My research topic investigates the American intervention in the 1979-89 Invasion of Afghanistan by Communist Russia and its subsequent effects including the September 11 attacks. This research is important because much of the current US involvement in Afghanistan as well as the chaos that captivates the Middle East can be traced back to the the funding of the Mujahideen in the 1970-80s.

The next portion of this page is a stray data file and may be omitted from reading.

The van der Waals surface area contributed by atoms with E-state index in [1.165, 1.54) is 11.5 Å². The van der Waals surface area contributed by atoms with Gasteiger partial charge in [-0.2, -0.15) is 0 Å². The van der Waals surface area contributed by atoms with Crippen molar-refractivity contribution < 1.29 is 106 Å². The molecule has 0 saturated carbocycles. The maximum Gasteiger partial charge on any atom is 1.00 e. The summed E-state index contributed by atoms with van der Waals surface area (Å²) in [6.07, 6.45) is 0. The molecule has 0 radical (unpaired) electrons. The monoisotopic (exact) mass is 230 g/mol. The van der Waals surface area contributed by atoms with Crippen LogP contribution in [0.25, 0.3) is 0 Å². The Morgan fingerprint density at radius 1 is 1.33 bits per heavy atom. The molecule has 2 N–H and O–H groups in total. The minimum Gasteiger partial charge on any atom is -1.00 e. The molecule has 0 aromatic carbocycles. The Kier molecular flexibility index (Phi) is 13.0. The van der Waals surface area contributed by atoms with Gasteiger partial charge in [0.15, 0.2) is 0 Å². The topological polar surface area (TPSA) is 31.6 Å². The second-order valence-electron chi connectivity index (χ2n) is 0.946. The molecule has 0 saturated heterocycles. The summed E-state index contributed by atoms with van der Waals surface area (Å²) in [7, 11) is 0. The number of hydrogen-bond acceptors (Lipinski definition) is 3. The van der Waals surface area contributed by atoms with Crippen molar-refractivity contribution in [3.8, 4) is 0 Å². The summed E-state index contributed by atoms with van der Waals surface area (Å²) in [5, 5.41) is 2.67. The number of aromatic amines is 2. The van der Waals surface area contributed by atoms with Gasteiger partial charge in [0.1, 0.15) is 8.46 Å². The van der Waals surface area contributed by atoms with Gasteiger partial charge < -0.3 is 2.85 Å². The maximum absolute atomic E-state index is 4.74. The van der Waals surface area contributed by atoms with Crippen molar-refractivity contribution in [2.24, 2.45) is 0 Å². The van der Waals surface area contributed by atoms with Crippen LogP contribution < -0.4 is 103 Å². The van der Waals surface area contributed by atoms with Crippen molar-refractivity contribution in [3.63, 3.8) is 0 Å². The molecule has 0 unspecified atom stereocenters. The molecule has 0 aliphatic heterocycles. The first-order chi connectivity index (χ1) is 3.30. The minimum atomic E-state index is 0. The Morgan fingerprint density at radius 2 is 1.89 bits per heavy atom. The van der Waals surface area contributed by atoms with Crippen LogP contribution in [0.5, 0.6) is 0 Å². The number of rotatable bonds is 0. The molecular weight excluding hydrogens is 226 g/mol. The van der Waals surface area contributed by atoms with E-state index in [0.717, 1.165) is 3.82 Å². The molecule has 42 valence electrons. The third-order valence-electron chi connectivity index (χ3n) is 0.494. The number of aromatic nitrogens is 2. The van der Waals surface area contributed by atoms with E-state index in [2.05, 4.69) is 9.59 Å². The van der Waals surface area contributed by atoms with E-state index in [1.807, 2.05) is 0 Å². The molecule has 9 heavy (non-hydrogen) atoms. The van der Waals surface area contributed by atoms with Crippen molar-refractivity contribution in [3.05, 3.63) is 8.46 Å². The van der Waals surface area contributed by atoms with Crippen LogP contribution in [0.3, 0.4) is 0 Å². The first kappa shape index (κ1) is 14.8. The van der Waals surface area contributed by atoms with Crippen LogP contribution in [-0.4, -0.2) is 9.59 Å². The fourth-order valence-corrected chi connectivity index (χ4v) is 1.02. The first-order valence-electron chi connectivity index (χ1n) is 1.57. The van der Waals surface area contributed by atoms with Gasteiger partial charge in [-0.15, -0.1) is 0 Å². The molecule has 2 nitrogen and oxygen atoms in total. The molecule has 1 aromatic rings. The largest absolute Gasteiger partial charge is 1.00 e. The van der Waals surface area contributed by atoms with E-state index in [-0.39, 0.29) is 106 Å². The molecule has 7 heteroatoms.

Many other scholarly research and historical analysis on this subject is very critical of the US’s involvement in Afghanistan. For example, one source, Steve Coll’s Ghost Wars, retells the history in an objective light. However, in doing so, the book clearly unshrouds the vast incompetence and ignorance of American intelligence operations in Afghanistan and the Middle East and the inability to recognize terrorism as a real threat until it was too late. The official US documentation of the 9/11 attacks, the 9/11 Commission Report, depict a similarly bleak retrospective on the American efforts in the Middle East. In this report, the 9/11 Commission contends that US investigation operations – including the CIA and FBI – failed to identify terrorism as the serious threat that it was, and had the two agencies acted with more diligence and aggression, the attacks could have been potentially stopped. In conducting my research, I want to examine other factors that could have potentially swayed the attacks. These include the rise of Wahhabism emanating from oil-rich Saudi Arabia in engendering Islamic extremism. Also important are geological factors, including Afghanistan’s existence as a classic buffer state, where its surrounding countries are all vying for territory and power. Essentially, I do not plan on denying the impact and failure of US foreign policy, but I want to investigate whether Islamic extremism was an inevitability in the socio-political context of 1980s Afghanistan and Middle East.